The emergence of modern narrative from Spanish-speaking Latin America represents one of the key cultural developments of the twentieth century. This account introduces readers to modern Latin American fiction in its cultural and political contexts, and to debates about how to read it. The author examines the phenomena of the New Novel and the Boom, as well as the related phenomenon of Magical Realism, placing them within the wider context of narrative production since Independence and more recent developments since the 1970s. He combines an overview of the evolution of Latin American writing with detailed analyses of key texts from authors such as Mario Vargas Llosa, Gabriel Garcia Marquez, Jorge Luis Borges and Isabel Allende. Other areas covered include nation-building narratives, national and regional fictions, Indigenism, modernismo, the Post-Boom and Hispanic American fiction in the USA.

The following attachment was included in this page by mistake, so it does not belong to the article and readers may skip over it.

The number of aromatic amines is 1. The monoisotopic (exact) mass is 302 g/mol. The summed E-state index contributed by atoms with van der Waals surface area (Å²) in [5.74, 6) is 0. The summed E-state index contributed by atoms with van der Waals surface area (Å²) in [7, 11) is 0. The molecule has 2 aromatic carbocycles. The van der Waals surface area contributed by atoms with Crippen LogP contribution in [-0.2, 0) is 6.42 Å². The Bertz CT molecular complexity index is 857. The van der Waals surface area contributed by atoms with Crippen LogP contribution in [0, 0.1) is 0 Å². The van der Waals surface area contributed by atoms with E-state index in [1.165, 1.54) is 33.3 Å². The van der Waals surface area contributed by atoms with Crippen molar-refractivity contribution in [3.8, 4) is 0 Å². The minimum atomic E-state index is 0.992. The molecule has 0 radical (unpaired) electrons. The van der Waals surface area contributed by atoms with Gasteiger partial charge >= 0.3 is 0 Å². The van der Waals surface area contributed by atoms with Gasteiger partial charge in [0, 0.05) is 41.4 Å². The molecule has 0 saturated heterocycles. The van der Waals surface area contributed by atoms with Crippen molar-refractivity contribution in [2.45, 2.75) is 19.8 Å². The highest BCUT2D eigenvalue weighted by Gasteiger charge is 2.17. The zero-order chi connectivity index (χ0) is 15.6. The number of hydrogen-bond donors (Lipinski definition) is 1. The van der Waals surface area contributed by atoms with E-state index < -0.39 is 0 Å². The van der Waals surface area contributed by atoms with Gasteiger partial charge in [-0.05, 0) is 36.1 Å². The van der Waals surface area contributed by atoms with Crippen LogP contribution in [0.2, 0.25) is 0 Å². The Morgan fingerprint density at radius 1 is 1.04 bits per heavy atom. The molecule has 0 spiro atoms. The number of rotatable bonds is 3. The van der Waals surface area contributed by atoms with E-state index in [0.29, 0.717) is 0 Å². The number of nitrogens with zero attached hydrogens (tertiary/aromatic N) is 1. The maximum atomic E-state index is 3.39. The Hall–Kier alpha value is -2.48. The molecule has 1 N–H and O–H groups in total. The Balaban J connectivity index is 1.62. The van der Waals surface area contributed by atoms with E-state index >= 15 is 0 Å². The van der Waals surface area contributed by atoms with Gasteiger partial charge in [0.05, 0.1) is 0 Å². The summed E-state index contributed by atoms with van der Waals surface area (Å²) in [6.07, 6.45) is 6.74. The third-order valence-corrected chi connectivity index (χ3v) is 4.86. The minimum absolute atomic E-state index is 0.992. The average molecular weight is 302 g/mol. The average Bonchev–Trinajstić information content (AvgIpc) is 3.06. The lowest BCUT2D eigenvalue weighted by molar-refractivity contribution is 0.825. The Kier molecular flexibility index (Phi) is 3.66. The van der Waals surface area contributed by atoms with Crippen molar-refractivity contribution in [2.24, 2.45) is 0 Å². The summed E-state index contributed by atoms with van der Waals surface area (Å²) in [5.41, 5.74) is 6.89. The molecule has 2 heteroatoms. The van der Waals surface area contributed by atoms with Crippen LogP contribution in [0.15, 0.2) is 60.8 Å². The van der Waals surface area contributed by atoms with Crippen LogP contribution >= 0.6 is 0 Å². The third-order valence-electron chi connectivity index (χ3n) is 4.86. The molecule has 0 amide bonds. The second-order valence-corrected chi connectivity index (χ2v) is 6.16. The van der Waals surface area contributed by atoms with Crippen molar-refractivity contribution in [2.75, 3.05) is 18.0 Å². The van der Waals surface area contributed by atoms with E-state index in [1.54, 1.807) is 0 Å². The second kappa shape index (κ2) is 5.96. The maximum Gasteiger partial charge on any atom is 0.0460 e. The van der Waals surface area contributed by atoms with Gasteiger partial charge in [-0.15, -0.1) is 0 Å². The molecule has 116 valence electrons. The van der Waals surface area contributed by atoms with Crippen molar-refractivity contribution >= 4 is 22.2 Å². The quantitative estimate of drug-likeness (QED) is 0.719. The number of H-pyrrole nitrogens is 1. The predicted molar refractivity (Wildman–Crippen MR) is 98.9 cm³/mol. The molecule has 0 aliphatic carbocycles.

Philip Swanson is Professor of Hispanic Studies at the University of Sheffield. He has published widely in the area of Spanish and Latin American studies, including books on the New Novel, the Post-Boom, Gabriel Garcia Marquez and Jose Donoso. He has taught in universities in Europe and the USA.